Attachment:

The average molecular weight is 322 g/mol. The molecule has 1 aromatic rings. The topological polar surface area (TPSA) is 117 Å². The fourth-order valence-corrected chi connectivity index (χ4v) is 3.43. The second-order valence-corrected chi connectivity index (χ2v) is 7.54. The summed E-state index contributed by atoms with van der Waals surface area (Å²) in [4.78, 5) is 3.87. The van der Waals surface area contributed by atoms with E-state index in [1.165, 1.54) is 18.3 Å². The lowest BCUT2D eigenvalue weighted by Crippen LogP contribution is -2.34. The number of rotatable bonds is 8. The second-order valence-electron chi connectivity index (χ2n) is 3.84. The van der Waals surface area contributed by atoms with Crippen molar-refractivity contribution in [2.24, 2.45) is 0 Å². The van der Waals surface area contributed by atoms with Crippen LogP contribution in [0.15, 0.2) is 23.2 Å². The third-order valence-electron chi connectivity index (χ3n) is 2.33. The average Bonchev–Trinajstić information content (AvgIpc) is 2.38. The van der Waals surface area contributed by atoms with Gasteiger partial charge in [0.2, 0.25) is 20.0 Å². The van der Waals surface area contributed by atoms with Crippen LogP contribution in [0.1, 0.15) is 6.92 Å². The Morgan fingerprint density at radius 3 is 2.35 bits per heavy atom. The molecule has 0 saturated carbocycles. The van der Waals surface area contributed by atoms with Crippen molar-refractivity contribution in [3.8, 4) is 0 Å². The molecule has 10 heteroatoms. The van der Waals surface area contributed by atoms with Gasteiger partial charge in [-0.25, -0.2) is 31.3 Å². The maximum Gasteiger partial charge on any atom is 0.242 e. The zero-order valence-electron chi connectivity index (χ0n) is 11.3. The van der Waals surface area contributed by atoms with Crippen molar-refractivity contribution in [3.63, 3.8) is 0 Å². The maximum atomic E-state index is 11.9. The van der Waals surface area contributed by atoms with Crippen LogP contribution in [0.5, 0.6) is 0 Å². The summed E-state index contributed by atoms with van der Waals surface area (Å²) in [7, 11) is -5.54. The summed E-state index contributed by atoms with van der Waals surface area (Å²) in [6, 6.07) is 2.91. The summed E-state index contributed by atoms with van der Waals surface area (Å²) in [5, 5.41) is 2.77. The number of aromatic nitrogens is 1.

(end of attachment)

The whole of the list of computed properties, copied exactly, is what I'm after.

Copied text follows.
The average molecular weight is 322 g/mol. The molecule has 1 aromatic rings. The topological polar surface area (TPSA) is 117 Å². The fourth-order valence-corrected chi connectivity index (χ4v) is 3.43. The second-order valence-corrected chi connectivity index (χ2v) is 7.54. The summed E-state index contributed by atoms with van der Waals surface area (Å²) in [4.78, 5) is 3.87. The van der Waals surface area contributed by atoms with E-state index in [1.165, 1.54) is 18.3 Å². The lowest BCUT2D eigenvalue weighted by Crippen LogP contribution is -2.34. The number of rotatable bonds is 8. The second-order valence-electron chi connectivity index (χ2n) is 3.84. The van der Waals surface area contributed by atoms with Crippen molar-refractivity contribution in [2.24, 2.45) is 0 Å². The van der Waals surface area contributed by atoms with Crippen LogP contribution in [0.15, 0.2) is 23.2 Å². The third-order valence-electron chi connectivity index (χ3n) is 2.33. The average Bonchev–Trinajstić information content (AvgIpc) is 2.38. The van der Waals surface area contributed by atoms with Gasteiger partial charge in [0.2, 0.25) is 20.0 Å². The van der Waals surface area contributed by atoms with Crippen LogP contribution in [0.1, 0.15) is 6.92 Å². The Morgan fingerprint density at radius 3 is 2.35 bits per heavy atom. The molecule has 0 saturated carbocycles. The van der Waals surface area contributed by atoms with Crippen molar-refractivity contribution in [3.8, 4) is 0 Å². The molecule has 10 heteroatoms. The van der Waals surface area contributed by atoms with Gasteiger partial charge in [-0.25, -0.2) is 31.3 Å². The maximum Gasteiger partial charge on any atom is 0.242 e. The zero-order valence-electron chi connectivity index (χ0n) is 11.3. The van der Waals surface area contributed by atoms with Crippen molar-refractivity contribution in [3.63, 3.8) is 0 Å². The maximum atomic E-state index is 11.9. The van der Waals surface area contributed by atoms with Crippen LogP contribution in [0.5, 0.6) is 0 Å². The summed E-state index contributed by atoms with van der Waals surface area (Å²) in [7, 11) is -5.54. The summed E-state index contributed by atoms with van der Waals surface area (Å²) in [6, 6.07) is 2.91. The summed E-state index contributed by atoms with van der Waals surface area (Å²) in [5, 5.41) is 2.77. The number of aromatic nitrogens is 1.